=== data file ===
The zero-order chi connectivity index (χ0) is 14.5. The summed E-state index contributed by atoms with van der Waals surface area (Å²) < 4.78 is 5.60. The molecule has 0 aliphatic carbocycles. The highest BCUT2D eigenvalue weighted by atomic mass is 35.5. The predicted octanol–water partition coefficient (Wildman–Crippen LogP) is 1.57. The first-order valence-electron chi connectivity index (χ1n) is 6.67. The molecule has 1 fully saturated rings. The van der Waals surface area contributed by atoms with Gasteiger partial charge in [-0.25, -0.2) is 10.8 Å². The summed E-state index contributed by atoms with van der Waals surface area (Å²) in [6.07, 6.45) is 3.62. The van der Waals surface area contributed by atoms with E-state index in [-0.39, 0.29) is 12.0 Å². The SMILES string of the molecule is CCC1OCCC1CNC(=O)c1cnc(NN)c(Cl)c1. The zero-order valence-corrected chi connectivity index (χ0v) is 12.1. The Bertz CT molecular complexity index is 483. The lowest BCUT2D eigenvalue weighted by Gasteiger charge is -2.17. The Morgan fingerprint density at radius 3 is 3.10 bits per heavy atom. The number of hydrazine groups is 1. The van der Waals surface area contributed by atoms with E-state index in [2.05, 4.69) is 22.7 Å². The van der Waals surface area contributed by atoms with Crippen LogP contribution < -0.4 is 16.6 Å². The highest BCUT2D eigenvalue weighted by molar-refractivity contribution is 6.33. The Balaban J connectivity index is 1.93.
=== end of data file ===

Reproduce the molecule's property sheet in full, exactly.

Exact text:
The zero-order chi connectivity index (χ0) is 14.5. The summed E-state index contributed by atoms with van der Waals surface area (Å²) < 4.78 is 5.60. The molecule has 0 aliphatic carbocycles. The highest BCUT2D eigenvalue weighted by atomic mass is 35.5. The predicted octanol–water partition coefficient (Wildman–Crippen LogP) is 1.57. The first-order valence-electron chi connectivity index (χ1n) is 6.67. The molecule has 1 fully saturated rings. The van der Waals surface area contributed by atoms with Gasteiger partial charge in [-0.25, -0.2) is 10.8 Å². The summed E-state index contributed by atoms with van der Waals surface area (Å²) in [6.07, 6.45) is 3.62. The van der Waals surface area contributed by atoms with E-state index in [-0.39, 0.29) is 12.0 Å². The SMILES string of the molecule is CCC1OCCC1CNC(=O)c1cnc(NN)c(Cl)c1. The zero-order valence-corrected chi connectivity index (χ0v) is 12.1. The Bertz CT molecular complexity index is 483. The lowest BCUT2D eigenvalue weighted by Gasteiger charge is -2.17. The Morgan fingerprint density at radius 3 is 3.10 bits per heavy atom. The number of hydrazine groups is 1. The van der Waals surface area contributed by atoms with E-state index in [2.05, 4.69) is 22.7 Å². The van der Waals surface area contributed by atoms with Crippen LogP contribution < -0.4 is 16.6 Å². The highest BCUT2D eigenvalue weighted by molar-refractivity contribution is 6.33. The Balaban J connectivity index is 1.93.